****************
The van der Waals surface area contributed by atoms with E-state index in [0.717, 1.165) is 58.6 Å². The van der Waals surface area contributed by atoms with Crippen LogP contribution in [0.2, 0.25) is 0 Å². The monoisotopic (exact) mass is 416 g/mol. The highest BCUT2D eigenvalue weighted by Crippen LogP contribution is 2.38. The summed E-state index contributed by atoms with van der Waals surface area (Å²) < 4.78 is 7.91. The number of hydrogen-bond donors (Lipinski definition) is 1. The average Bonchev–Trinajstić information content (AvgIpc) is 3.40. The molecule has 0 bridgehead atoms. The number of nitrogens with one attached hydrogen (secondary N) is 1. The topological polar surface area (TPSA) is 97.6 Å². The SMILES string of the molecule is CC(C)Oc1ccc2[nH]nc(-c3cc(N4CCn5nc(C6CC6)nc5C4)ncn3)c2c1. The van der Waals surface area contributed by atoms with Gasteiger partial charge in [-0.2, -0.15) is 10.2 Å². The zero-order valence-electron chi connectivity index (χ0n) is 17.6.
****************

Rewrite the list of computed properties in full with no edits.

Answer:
The van der Waals surface area contributed by atoms with E-state index in [0.717, 1.165) is 58.6 Å². The van der Waals surface area contributed by atoms with Crippen LogP contribution in [0.2, 0.25) is 0 Å². The monoisotopic (exact) mass is 416 g/mol. The highest BCUT2D eigenvalue weighted by Crippen LogP contribution is 2.38. The summed E-state index contributed by atoms with van der Waals surface area (Å²) < 4.78 is 7.91. The number of hydrogen-bond donors (Lipinski definition) is 1. The average Bonchev–Trinajstić information content (AvgIpc) is 3.40. The molecule has 0 bridgehead atoms. The number of nitrogens with one attached hydrogen (secondary N) is 1. The topological polar surface area (TPSA) is 97.6 Å². The SMILES string of the molecule is CC(C)Oc1ccc2[nH]nc(-c3cc(N4CCn5nc(C6CC6)nc5C4)ncn3)c2c1. The van der Waals surface area contributed by atoms with Gasteiger partial charge in [-0.2, -0.15) is 10.2 Å². The zero-order valence-electron chi connectivity index (χ0n) is 17.6.